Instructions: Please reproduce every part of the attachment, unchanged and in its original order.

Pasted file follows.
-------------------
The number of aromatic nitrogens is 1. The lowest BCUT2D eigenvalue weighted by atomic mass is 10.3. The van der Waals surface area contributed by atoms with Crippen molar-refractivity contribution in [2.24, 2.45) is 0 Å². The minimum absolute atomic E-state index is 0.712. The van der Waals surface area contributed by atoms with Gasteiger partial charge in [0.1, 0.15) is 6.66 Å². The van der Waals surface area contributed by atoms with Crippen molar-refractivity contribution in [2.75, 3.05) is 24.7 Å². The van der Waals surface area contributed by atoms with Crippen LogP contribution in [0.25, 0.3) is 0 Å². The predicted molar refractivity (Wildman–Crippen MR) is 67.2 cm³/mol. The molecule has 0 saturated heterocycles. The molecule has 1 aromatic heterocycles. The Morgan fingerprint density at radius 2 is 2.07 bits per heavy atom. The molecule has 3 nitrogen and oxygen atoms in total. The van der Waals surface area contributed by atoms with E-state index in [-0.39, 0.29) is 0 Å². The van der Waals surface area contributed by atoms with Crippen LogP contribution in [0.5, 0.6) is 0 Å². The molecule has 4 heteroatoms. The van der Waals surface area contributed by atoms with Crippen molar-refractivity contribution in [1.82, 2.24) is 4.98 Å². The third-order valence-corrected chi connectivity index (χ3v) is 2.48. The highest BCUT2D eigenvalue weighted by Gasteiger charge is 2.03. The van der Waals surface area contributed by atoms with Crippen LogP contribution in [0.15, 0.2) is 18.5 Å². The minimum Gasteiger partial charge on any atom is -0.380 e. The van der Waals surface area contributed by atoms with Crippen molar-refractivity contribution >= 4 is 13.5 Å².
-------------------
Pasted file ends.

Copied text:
The number of aromatic nitrogens is 1. The lowest BCUT2D eigenvalue weighted by atomic mass is 10.3. The van der Waals surface area contributed by atoms with Crippen molar-refractivity contribution in [2.24, 2.45) is 0 Å². The minimum absolute atomic E-state index is 0.712. The van der Waals surface area contributed by atoms with Gasteiger partial charge in [0.1, 0.15) is 6.66 Å². The van der Waals surface area contributed by atoms with Crippen molar-refractivity contribution in [2.75, 3.05) is 24.7 Å². The van der Waals surface area contributed by atoms with Crippen LogP contribution in [0.25, 0.3) is 0 Å². The predicted molar refractivity (Wildman–Crippen MR) is 67.2 cm³/mol. The molecule has 0 saturated heterocycles. The molecule has 1 aromatic heterocycles. The Morgan fingerprint density at radius 2 is 2.07 bits per heavy atom. The molecule has 3 nitrogen and oxygen atoms in total. The van der Waals surface area contributed by atoms with E-state index in [-0.39, 0.29) is 0 Å². The van der Waals surface area contributed by atoms with Crippen LogP contribution in [0.5, 0.6) is 0 Å². The molecule has 4 heteroatoms. The van der Waals surface area contributed by atoms with Crippen molar-refractivity contribution in [1.82, 2.24) is 4.98 Å². The third-order valence-corrected chi connectivity index (χ3v) is 2.48. The highest BCUT2D eigenvalue weighted by Gasteiger charge is 2.03. The van der Waals surface area contributed by atoms with Crippen LogP contribution in [0.15, 0.2) is 18.5 Å². The minimum Gasteiger partial charge on any atom is -0.380 e. The van der Waals surface area contributed by atoms with Crippen molar-refractivity contribution >= 4 is 13.5 Å².